Whether a claimant, who has failed to specifically articulate in the originating process the relief which is ultimately sought, is precluded from obtaining that relief will depend upon the individual circumstances of the case. A pivotal consideration is fairness. After the determination of a separate question, it may be appropriate to make the orders which inevitably flow from that decision: Sino-Resource Imp & Exp Co Ltd v Oakland Investment Group Ltd (No 2)  QSC 133 (Henry J) at .
 Form and content of separate question go to top
The court has a wide discretion whether to order the separate determination of questions, and the contemporary approach is to do so where questions can conveniently be so decided, even though this may not necessarily resolve the whole dispute:,  (Wilson J), citing  1 Qd R 287, 288.
If a preliminary question is one that involves mixed fact and law, then it is necessary that the question can be precisely formulated and that all of the facts that are on any fairly arguable view relevant to the determination of the question are ascertainable either as facts assumed to be correct for the purposes of the preliminary determination, or as agreed facts or as facts to be judicially determined:,  (Wilson J), citing (1999) 217 ALR 495,  (Branson J).
 Definition for pt 6 go to top
 Application of pt 6 go to top
 Proposal for decision without oral hearing go to top
The effect of r 489 is that, if none of the exceptions listed in that rule applies, the Court must decide the proceeding without an oral hearing:,  (Fryberg J).
The procedure in r 489 is particularly suited for commonplace applications, such as an application for substituted service or an application by solicitors seeking leave to withdraw as the solicitors on the record for a party. These are the types of application where the requirements for obtaining the particular order are well settled and the order is usually made on generally standard terms. However, the procedure is not an appropriate one where there are issues of complexity and the judge will benefit from exploring the relevant issues with the parties:, - (Mullins J).
 Procedure for making application go to top
Chapter 13, Part 6 of the UCPR provides for the determination of an application on the papers without an oral hearing. Because of the potential interference with the principle of procedural fairness that a litigant is entitled to know the case against him or her and to be heard before a determination is made, there are detailed and mandatory steps to be taken if this process is invoked. The application must be in the approved form and accompanied by a draft order and written submissions in support. The draft order and written submissions should be served with the application and affidavit material:,  (Wilson J).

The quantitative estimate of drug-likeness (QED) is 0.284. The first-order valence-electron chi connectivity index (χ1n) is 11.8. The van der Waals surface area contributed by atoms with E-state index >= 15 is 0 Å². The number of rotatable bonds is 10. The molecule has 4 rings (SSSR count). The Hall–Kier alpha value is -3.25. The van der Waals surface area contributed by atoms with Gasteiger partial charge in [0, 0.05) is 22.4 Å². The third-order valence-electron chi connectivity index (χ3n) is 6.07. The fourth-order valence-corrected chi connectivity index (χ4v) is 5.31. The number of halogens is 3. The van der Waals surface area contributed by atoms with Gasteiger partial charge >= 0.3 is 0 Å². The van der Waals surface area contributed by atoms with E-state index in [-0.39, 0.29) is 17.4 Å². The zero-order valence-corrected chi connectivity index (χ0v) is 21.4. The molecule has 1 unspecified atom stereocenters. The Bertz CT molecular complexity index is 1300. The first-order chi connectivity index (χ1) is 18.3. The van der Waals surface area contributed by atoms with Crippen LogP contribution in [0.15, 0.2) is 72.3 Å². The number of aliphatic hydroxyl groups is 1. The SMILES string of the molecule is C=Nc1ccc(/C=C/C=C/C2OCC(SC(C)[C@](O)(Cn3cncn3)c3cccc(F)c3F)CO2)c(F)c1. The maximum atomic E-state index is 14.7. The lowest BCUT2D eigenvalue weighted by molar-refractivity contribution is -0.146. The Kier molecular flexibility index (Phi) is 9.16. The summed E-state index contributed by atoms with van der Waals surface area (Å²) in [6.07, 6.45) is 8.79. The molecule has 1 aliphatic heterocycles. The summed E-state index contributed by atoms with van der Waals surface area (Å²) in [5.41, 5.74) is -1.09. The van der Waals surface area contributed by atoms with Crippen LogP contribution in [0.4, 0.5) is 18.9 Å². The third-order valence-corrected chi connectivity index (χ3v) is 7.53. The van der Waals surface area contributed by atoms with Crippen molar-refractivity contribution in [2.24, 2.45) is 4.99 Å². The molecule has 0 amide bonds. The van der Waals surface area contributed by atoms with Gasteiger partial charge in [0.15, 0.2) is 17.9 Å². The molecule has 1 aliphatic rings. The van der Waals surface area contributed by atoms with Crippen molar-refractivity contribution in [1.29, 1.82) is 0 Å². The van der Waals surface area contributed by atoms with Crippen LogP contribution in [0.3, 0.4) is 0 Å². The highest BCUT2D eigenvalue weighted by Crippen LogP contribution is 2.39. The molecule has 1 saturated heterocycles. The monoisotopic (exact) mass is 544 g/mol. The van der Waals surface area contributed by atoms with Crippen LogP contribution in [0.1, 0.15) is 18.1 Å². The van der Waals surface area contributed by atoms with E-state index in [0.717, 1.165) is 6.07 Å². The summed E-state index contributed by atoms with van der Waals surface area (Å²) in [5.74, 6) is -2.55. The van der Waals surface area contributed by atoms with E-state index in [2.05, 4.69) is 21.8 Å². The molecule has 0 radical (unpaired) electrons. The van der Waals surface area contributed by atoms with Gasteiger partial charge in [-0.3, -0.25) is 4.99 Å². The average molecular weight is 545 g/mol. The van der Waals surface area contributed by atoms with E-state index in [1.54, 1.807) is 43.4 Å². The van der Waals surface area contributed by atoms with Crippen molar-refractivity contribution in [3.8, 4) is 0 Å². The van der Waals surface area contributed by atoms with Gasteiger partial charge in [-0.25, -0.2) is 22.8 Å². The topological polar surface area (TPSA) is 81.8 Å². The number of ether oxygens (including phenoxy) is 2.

If the mandatory requirements for service under r 490 are not met, then an application for a decision on the papers without a hearing must fail:,  (Wilson J).
The requirement under r 490(1)(b) that the application must be accompanied by a draft order and written submissions and support requires those documents to be served, as well as filed:,  (Horneman-Wren SC DCJ).
The failure of the applicant to serve a copy of the draft order on either the respondent or those persons specifically referred to in the application ought not be considered as a mere procedural irregularity under r 371(1):,  (Horneman-Wren SC DCJ).
 Court may decide that decision without an oral hearing is inappropriate go to top
It will be inappropriate to decide a case on the papers in circumstances where a judge will be assisted in exploring the relevant issues with the parties during the course of a hearing:,  (Mullins J).
 Respondent’s response go to top
There is nothing in r 492 requiring that a written submission of the respondent be in a separate document. The obligation that the respondent “file and serve” on the applicant the response suggests it should be a document which is in conformity with the practices of the registry. Ordinarily, letters are not documents capable of being filed. However, undue technicality is not encouraged by r 5, and a letter that plainly seeks to make responding submissions can satisfy the rule:,  (White J).
If a respondent wishes to put evidence before the court as provided for in r 492 the proper way to do so is by affidavit:,  (White J).
 Applicant’s reply go to top
 Respondent’s right to require oral hearing go to top
 Applicant’s right to abandon request for decision without an oral hearing go to top
 Concise written submissions go to top
 Further information go to top
 Order go to top
 Application of pt 7 go to top
 Assessors go to top
 Special referee go to top
 1 Qd R 125;  QSC 270,  Wilson J made a direction for an independent costs assessor to be appointed as a referee to make an assessment of costs payable pursuant to a settlement agreement.
 Procedure before special referee go to top
 Submission of question to court go to top
 Report of special referee go to top
 Use of opinion, decision or findings go to top
 Remuneration of special referee and assessor go to top
Section 257 of the Supreme Court Act 1995 (Qld) (since repealed), by which the referee would be deemed to be an officer of the Court, and r 506, which makes provision for his remuneration, are inconsistent with the appointment of an existing officer of the Court as referee:,  (Wilson J).